How did your state representative or senator vote on House bill 389, the property tax bill revising provisions regarding the homeowners exemption, circuit breaker, disabled veterans property tax reduction, property tax deferral and taxation of personal property?
The bill was rushed through in the final days of the Legislature in May with little consideration of the effect on current property owners who have qualified for the property tax reduction (circuit breaker) program.
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HB389 removed from the circuit breaker program an entire group of people whose property exceeded 125% of the median assessed value of properties receiving the homestead exemption. At first glance, one might believe this change would only remove wealthy people who were taking advantage of the circuit breaker program and had property values exceeding $500,000. They must be rich, right?
Wrong. Our 91-year-old mother, mother-in-law, grandmother and great-grandmother and her husband built their home 56 years ago and raised 11 property owners and tax-paying Idahoans. For 56 years, they have taken care of their home and the acre it is built on. During those 56 years, their property was annexed into the city of Boise, and homes have gone up all around them.
Grandma and Grandpa paid about $38,000 to buy the property and build their forever home. The 11 children they raised are gone now, and Grandma spends her days in her recliner looking out on the pasture where ducks, geese, rabbits, a horse and an alpaca play. She has no intention of moving, but since the Legislature has failed to increase the homeowners exemption commensurate with rising property values, and have, with this bill, eliminated a modicum of tax relief, she is being taxed out of her home.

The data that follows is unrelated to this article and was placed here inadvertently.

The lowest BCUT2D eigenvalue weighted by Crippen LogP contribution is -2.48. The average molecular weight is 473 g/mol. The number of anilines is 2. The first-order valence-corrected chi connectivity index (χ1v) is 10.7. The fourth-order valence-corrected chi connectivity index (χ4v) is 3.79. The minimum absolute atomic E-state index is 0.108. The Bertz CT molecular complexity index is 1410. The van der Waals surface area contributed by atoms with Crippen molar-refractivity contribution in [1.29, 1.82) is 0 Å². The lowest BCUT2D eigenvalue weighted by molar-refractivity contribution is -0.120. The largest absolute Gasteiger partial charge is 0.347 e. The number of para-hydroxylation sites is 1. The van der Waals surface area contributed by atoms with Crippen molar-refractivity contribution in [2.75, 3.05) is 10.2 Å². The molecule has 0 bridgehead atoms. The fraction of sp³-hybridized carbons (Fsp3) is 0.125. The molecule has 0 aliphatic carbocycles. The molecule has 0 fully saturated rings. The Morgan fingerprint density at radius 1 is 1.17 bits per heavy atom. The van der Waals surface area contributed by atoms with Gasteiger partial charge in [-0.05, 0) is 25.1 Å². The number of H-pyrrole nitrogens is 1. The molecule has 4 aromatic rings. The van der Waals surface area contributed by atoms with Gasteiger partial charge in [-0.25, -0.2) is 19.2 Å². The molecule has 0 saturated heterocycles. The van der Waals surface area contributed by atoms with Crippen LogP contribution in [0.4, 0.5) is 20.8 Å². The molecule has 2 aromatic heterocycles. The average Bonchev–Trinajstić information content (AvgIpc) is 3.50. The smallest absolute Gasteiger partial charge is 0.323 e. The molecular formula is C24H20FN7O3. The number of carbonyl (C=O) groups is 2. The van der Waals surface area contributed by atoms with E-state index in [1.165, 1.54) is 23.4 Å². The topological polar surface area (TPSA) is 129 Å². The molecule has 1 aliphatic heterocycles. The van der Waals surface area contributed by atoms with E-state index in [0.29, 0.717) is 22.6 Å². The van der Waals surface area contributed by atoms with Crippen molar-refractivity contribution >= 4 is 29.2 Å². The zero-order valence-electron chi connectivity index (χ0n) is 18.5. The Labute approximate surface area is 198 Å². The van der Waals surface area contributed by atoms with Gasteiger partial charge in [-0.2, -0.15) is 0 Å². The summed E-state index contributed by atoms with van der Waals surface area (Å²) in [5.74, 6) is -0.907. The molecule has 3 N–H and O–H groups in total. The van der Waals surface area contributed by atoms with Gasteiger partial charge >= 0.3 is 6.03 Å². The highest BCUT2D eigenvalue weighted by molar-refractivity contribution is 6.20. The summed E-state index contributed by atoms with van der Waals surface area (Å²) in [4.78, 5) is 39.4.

The circuit breaker was a way to soften the blow of rising property taxes. It didn’t eliminate her property tax burden, but it made it livable. Remember, the circuit breaker maximum for 2021 is only $1,500.
Some might think Grandma is rich since her taxable property value for 2021 is $693,900. But that’s where those responsible for passing HB389 failed to look past the property value and evaluate the ability of the elderly homeowner to keep up with the unfettered increase in taxable value.
In Grandma’s application for the 2021 circuit breaker, her sole source of income was from Social Security at $28,460. Her medical expenses were $11,617 leaving a net income of $16,843. For tax year 2020, her total property taxes were $5,695, 34% of her net income!
In 2003 her home and land, for tax purposes, were valued at $270,900. This was the year her husband of 53 years passed away, leaving her to maintain and pay taxes on their forever home. That same home and property, without any significant improvements, is now valued for tax purposes at $693,900.
About 1,500 individuals and properties would be removed from the circuit breaker program as a result of passage of HB389, according to the Idaho State Tax Commission. Seriously! Did our legislators intend this?
With a state budget surplus approaching $900 million, our legislators have removed 1,500 citizens who needed help with their tax bills.
How much did that save?
The maximum possible reduction for 2021 is only $1,500 — $1,500 for 1,500 widows and widowers, blind or veteran, totals $2,250,000 spread across the entire state!
It is shameful. It is an embarrassment and an insult to the men and women who built this economy and educated our children.
Contact your local legislator and ask them to revisit HB389 in the next session and correct these wrongs!
Jim Reed is a resident of Weiser.